“There’s less of a focus on the score,” said Stacia Sherman Garr of Bersin & Associates. “If you’re given a 4.3 and I’m given a 3.9 on a five-point scale, the message in a coaching and development organization, to each of us, is you’re about a 4. Now, let’s talk about what you can do in the future.”
Garr said the increase in the number of companies that subscribe to the coaching and development model of performance management is a direct result of the current business climate. In a poor economy when companies cannot always afford merit-based compensation, coaching is a strong alternative.
“For managers, coaching is a relatively cheap way to say you still matter to us as an employee and we want you to make a future here,” Garr said. “We just can’t compensate you at the level we have in the past.”
Coaching also has implications for other facets of talent management such as recruiting. For instance, as companies continue to grow globally, coaching can add weight to the employee value proposition and sway prospective talent to choose one company over another in competitive international markets.
There are also generational implications. Domestically, the growing millennial workforce expects regular coaching as part of day-to-day business, Garr said.
Yet, managers struggle to provide effective feedback. A survey by Cornerstone OnDemand and Harris Interactive from December 2011 found just 37 percent of the more than 2,000 adults surveyed said they had been given useful feedback as part of a performance review.
“It’s not just managers who don’t like giving feedback,” said Marc Effron, president of the Talent Strategy Group. “People don’t like giving feedback. It goes against the fundamental nature of who we are as human beings. We are generally conflict avoidant, and because of the way we have typically thought of feedback as a form of conflict, the average manager avoids it.”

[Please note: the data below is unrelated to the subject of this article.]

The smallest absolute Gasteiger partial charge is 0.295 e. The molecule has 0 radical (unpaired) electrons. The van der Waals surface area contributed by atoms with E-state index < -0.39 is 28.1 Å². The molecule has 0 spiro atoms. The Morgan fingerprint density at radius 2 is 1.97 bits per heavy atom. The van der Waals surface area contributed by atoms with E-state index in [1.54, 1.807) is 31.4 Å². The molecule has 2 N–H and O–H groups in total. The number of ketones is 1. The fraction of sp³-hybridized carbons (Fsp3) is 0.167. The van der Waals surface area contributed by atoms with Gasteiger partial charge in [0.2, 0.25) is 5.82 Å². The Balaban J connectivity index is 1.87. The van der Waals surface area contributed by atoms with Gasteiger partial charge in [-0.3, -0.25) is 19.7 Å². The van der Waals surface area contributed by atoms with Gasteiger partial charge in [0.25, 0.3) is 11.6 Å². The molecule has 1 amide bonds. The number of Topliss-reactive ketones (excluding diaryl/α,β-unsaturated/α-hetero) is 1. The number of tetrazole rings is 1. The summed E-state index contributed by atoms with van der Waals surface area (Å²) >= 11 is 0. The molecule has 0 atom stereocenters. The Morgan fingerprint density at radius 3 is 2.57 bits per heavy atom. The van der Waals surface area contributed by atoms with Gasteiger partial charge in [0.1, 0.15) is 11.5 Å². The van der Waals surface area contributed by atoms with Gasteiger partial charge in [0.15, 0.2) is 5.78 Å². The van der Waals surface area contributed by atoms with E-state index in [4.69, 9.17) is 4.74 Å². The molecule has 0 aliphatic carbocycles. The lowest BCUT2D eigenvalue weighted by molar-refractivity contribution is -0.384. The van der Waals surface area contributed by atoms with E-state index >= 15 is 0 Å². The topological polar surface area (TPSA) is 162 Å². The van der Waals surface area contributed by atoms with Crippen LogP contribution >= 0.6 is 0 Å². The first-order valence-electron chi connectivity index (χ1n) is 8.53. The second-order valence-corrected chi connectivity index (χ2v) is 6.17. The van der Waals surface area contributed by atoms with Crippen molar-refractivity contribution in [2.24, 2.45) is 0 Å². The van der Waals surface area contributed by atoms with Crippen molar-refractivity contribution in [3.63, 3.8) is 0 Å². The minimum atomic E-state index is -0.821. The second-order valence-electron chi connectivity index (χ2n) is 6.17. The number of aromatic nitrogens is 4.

Effron said managers need to look at performance not as feedback, but rather as “feed forward,” a term coined by executive coach Marshall Goldsmith. In a feed forward approach, managers give guidance about what needs to be changed in the future, rather than harping on past problems.
Talent leaders also should make an effort to give managers feedback. Managers will give stronger feedback only after they fully understand their own tendencies and the way their company functions.
“Managers need to understand where they are today, what their underlying beliefs are, their personality,” Garr said. “It’s also critical that employees are taught what techniques [for coaching and development] worked here, versus somewhere else” (See sidebar).
While each company develops nuances to its coaching and development program, most subscribe to the idea that coaching is only effective if it happens constantly.
“We are moving from the annual review to a collaborative, ongoing business process where people are constantly talking to each other about their goals and how they’re doing,” Garr said.